Paolo Di Canio again refused to publicly explain his political views after suffering defeat on his debut as Sunderland manager, but insisted "as a person you don't change".
The build-up to Di Canio's first match as successor to Martin O'Neill was overshadowed by debate over the controversial Italian's character after his 2005 statement proclaiming to be a "fascist but not a racist".
Former foreign secretary David Miliband quit as vice-chairman following Di Canio's appointment and the former striker on Wednesday belatedly insisted he does not support "the ideology of fascism".
He could not prevent Sunderland's winless run extending to nine games as Chelsea won 2-1 at Stamford Bridge and declined to comment directly on his views in the post-match media conference.
Di Canio was more willing to elaborate when asked about his character in response to comments from his former team-mate David James, who wrote in The Observer today that the Italian was "unlikable".
"If I have to answer every comment it's difficult," Di Canio said.
"As a person you don't change, but you become an adult, you become a manager.
"You can also handle your nature because you know now you're not a footballer, now you have responsibility for many others.
"Obviously your nature never changes, but you can lead, you can guide because you know that you have to be careful sometimes when you do something.
"I don't think you are the same person than 20 years ago, 10 years ago.
"We all change. We maintain the principles of when we were growing up, but we change a bit as a man, now as a manager.
"I respect every opinion. Calling me someone who is good, someone who is bad, it's not an issue for me now.
"I don't want to comment on what the others said. I respect your job, my ex-team-mates and people that work in this environment, but I'm sure about myself.
"If I have to answer every comment it's difficult. I would have to stay here all day."
Di Canio earlier this week told reporters to question his former Charlton team-mate Chris Powell about his character, but the now Addicks boss did not give a ringing endorsement.
When asked about Powell, Di Canio said: "It doesn't mean nothing now."
He was then asked about the Durham Miners' decision to stay away from Sunderland matches in protest.
"Do you want to ask something about football?" said Di Canio, before the media conference was brought to a close.
Former managers, team-mates and opponents have praised Di Canio's character since his appointment, including Sir Alex Ferguson.
The Manchester United manager told United Review: "I must confess to a liking for the fellow and his approach to the game.
"He wears his heart on his sleeve and I like his football philosophy, wanting to play the ball on the ground rather than in the air."
Former goalkeeper Shaka Hislop, who played alongside him at Upton Park, this morning called for a clarification of his views. They were not forthcoming.
"Without any reservation I don't believe Paolo Di Canio is a racist," Hislop told BBC Radio 5 Live's Sportsweek programme.
"I say that because he's been a friend to me, not just offering me professional respect as a team-mate, but I also look at how he interacted with my wife and kids when they came around.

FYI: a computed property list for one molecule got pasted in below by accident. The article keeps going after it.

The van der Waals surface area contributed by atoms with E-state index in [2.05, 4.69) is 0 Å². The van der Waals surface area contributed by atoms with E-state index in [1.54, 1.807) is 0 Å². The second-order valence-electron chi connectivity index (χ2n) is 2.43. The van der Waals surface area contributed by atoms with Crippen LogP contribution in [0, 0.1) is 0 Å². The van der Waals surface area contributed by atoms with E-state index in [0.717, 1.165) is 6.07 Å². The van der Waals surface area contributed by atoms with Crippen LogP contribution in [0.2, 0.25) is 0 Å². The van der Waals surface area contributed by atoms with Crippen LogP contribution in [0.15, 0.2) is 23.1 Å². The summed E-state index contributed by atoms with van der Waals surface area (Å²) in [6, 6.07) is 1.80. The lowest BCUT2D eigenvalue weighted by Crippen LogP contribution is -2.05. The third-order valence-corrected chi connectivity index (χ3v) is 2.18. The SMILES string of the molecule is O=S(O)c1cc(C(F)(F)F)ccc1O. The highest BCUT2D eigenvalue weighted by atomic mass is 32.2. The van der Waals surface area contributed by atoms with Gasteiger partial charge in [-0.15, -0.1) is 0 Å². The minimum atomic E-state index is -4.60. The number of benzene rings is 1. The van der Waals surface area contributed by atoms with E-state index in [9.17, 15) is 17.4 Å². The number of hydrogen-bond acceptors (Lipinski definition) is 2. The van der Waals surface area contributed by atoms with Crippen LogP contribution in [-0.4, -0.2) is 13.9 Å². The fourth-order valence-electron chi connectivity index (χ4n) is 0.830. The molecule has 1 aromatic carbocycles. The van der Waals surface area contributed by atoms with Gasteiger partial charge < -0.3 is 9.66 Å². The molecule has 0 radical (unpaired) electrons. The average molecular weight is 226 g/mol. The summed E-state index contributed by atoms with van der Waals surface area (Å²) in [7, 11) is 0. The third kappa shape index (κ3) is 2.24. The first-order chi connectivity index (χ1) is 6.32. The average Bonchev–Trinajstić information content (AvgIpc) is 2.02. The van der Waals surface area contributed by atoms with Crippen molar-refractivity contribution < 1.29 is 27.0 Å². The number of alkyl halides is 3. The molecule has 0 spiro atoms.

"I've never heard him speak any kind of political views or ever heard any hint of his thinking or ideology, not as a player."
But Hislop said he had been upset when Di Canio later moved to Lazio and gave an infamous Roman salute to the club's ultra fans.
"I have to say I was surprised and offended by it," the former Trinidad and Tobago international said.
"I want a proper explanation because I think there are wider implications to it.
"As much as fascism can have a moderate side, there is an extreme element and I would like to know if Paolo falls into that category. And if he doesn't, what was his salute all about?
"There is no place for extreme politics or extreme ideologies in football, regardless of what your beliefs might be.
"If they are extreme or on the fringe of what others might be that's where you have to draw the line."
While stating that he expects Sunderland to survive given the quality of their squad, Hislop also voiced concerns about Di Canio's temperament and how it may or may not be suited to top-flight management.
Describing the former striker as "toeing the line between genius and insanity", Hislop said the Italian was prone to "extreme reactions" to different situations that could sometimes blow them out of proportion.
James, Hislop's successor as first-choice goalkeeper at the Hammers while Di Canio was at Upton Park, claimed the Italian was unpopular with his team-mates as he "had a habit of behaving a bit like a dictator".
James said he never heard any hint of racism or politics from Di Canio while they played together but said his Roman salute at Lazio "confirmed my view of him as an unlikable person".
Di Canio, who was met warmly by Chelsea captain John Terry before kick-off, was given seven games to ensure Barclays Premier League survival.
Now he has six, with Sunderland winless in nine, after Cesar Azpilicueta's own goal was cancelled out by two goals in the opening 10 minutes of the second half to earn Chelsea victory.
Wigan's last-gasp draw at QPR means Sunderland are level with the Latics, one place above them in 17th place on goal difference having played a game more.